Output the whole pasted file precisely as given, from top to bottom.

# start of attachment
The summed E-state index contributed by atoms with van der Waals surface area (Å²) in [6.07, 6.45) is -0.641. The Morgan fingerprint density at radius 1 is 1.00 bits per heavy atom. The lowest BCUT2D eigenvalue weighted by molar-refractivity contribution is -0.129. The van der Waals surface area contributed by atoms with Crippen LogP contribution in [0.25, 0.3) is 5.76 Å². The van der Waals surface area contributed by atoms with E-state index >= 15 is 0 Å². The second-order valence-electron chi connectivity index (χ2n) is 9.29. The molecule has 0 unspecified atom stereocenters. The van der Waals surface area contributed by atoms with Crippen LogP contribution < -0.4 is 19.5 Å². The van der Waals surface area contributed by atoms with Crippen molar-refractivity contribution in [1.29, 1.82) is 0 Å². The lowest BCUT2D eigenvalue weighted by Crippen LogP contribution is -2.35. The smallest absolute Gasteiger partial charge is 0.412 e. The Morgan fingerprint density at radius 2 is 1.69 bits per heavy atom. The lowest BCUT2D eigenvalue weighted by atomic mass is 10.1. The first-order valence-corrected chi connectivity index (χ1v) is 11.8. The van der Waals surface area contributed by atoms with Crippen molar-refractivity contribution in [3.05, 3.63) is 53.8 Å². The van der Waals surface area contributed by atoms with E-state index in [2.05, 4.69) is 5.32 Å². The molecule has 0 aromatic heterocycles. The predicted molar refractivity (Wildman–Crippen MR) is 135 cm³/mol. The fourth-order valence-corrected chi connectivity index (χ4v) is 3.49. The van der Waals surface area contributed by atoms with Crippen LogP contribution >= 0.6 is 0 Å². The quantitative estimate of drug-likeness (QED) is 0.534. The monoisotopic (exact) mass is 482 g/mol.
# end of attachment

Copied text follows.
The summed E-state index contributed by atoms with van der Waals surface area (Å²) in [6.07, 6.45) is -0.641. The Morgan fingerprint density at radius 1 is 1.00 bits per heavy atom. The lowest BCUT2D eigenvalue weighted by molar-refractivity contribution is -0.129. The van der Waals surface area contributed by atoms with Crippen LogP contribution in [0.25, 0.3) is 5.76 Å². The van der Waals surface area contributed by atoms with E-state index >= 15 is 0 Å². The second-order valence-electron chi connectivity index (χ2n) is 9.29. The molecule has 0 unspecified atom stereocenters. The van der Waals surface area contributed by atoms with Crippen LogP contribution < -0.4 is 19.5 Å². The van der Waals surface area contributed by atoms with Crippen molar-refractivity contribution in [1.29, 1.82) is 0 Å². The lowest BCUT2D eigenvalue weighted by Crippen LogP contribution is -2.35. The smallest absolute Gasteiger partial charge is 0.412 e. The Morgan fingerprint density at radius 2 is 1.69 bits per heavy atom. The lowest BCUT2D eigenvalue weighted by atomic mass is 10.1. The first-order valence-corrected chi connectivity index (χ1v) is 11.8. The van der Waals surface area contributed by atoms with Crippen molar-refractivity contribution in [3.05, 3.63) is 53.8 Å². The van der Waals surface area contributed by atoms with E-state index in [2.05, 4.69) is 5.32 Å². The molecule has 0 aromatic heterocycles. The predicted molar refractivity (Wildman–Crippen MR) is 135 cm³/mol. The fourth-order valence-corrected chi connectivity index (χ4v) is 3.49. The van der Waals surface area contributed by atoms with Crippen LogP contribution >= 0.6 is 0 Å². The quantitative estimate of drug-likeness (QED) is 0.534. The monoisotopic (exact) mass is 482 g/mol.